Satellite Images


Visible Satellite Images

In the solar spectrum, or the shortwave, very little absorption occurs in the visible spectral region; however, scattering of light is large. A visible satellite image represents sunlight scattered by objects suspended in the atmosphere or on Earth, obviously visible images are only available during the day. Differences in the reflected radiation of clouds, water, land, and vegetation allow us to distinguish these features in the imagery.

Dark areas in a visible satellite image represent geographic regions where only small amounts of visible sunlight are reflected back to space. Areas of white indicate clouds while shades of gray indicate generally clear skies. The oceans are usually dark while snow and thick clouds are bright.

Distinguish Cloud Features in Visible Satellite Images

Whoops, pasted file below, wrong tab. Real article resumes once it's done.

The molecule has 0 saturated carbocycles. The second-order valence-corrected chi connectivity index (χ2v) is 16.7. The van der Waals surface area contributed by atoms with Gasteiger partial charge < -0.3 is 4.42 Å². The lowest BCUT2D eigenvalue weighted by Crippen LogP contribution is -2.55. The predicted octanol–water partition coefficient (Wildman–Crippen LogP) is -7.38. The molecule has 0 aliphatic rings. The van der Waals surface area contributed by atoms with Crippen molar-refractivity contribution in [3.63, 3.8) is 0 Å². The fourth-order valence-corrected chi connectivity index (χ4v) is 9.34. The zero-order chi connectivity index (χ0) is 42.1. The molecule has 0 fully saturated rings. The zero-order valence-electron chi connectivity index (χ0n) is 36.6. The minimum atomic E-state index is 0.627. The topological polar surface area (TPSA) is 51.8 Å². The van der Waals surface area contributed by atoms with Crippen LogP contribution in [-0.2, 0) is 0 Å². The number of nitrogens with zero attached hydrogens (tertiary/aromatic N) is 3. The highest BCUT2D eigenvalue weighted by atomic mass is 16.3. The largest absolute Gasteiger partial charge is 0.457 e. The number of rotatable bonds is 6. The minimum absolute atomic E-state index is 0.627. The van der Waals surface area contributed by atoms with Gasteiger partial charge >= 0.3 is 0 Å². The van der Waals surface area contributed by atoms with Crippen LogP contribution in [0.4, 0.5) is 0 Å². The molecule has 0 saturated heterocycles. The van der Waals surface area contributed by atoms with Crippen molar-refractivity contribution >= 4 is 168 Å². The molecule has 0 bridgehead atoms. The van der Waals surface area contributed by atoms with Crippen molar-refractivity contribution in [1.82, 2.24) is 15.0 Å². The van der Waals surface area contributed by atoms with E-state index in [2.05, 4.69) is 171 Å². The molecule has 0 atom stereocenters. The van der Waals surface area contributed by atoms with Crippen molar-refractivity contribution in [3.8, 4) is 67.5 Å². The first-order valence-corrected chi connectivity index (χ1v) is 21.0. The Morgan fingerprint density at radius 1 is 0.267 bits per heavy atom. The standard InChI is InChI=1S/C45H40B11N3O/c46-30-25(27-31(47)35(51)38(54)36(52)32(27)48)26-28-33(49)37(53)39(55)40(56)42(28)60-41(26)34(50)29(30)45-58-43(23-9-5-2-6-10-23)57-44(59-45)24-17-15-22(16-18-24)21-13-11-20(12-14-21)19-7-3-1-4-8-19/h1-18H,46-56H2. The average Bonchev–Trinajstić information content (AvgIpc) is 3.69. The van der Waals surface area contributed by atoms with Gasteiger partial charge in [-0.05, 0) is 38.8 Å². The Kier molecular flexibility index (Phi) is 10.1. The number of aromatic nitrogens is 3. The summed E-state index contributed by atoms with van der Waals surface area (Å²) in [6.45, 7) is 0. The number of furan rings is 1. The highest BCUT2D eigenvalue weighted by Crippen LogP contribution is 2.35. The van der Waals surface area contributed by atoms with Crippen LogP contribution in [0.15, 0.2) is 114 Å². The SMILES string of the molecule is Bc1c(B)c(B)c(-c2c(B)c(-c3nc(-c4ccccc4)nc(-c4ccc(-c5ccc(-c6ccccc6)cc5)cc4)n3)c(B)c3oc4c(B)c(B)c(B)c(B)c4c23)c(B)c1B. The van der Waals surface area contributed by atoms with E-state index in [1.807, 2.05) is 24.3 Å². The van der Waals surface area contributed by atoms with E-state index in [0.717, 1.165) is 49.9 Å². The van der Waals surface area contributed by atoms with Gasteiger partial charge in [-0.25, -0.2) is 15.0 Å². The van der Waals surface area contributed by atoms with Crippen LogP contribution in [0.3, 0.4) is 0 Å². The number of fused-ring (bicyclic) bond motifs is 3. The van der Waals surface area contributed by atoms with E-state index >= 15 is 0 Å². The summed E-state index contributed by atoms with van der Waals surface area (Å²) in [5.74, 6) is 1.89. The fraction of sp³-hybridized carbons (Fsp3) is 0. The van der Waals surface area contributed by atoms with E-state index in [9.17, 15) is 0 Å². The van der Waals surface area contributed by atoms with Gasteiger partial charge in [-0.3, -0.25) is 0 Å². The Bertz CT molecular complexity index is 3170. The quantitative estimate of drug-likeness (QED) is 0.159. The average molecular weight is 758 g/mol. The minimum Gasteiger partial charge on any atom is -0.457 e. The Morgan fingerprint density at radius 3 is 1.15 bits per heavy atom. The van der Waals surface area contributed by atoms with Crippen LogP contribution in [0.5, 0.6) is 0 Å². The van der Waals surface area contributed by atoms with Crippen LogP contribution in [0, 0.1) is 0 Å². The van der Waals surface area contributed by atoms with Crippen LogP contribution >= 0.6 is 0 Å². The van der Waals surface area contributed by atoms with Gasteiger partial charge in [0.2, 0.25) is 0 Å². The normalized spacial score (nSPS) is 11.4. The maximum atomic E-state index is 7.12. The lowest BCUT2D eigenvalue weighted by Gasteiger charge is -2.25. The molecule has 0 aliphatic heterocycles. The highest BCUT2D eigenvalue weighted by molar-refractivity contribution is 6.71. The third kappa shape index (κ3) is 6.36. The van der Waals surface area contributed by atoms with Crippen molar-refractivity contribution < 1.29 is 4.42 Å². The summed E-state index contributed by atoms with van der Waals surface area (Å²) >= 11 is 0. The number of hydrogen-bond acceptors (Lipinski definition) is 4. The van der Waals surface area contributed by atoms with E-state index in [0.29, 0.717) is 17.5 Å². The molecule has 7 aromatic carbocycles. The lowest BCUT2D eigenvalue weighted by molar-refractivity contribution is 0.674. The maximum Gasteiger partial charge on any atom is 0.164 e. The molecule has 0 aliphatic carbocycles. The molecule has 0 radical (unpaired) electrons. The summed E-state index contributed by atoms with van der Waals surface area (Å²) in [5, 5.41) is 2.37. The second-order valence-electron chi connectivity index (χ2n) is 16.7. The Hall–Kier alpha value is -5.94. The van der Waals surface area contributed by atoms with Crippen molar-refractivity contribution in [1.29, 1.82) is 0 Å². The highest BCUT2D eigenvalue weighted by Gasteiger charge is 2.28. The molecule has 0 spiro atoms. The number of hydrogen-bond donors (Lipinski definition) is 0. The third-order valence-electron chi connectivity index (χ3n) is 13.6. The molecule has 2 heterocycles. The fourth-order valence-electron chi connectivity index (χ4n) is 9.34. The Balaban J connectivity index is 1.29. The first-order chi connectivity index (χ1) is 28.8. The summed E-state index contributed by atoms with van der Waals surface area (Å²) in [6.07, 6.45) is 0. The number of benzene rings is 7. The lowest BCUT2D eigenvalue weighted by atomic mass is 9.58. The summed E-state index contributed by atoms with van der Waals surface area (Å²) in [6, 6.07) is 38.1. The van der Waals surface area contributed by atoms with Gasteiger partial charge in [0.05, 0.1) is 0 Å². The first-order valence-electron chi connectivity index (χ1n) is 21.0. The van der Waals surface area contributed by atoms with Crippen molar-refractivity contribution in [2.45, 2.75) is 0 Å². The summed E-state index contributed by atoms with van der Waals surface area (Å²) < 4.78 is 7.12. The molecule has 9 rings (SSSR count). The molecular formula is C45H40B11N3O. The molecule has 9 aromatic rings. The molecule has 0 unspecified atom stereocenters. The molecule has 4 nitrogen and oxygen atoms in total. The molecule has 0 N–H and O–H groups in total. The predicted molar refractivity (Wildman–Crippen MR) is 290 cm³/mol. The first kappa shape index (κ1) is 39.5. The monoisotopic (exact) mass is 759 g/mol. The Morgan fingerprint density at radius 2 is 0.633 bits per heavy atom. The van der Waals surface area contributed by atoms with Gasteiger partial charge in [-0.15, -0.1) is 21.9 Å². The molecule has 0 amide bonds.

The brightness of a cloud in the visible image is determined by the height of a cloud top, the overall thickness, and the number of water droplets or ice crystals in a cloud. Stratus clouds that drape over the Earth like blankets have lots of particles and scatter a lot of solar radiation. They appear white in a visible image. Fog is also very easy to see on visible satellite images. On the other hand, thin whispy cirrus in the upper troposphere are difficult to see because there are relatively few ice particles available to scatter solar radiation. Powerful cumulonimbus clouds with bright white overshooting tops that punch through the tropopause are easy to spot on visible satellite images.

The best way to become familiar with visible images is by looking at them! Please proceed to next page to explore the properties of visible satellite images.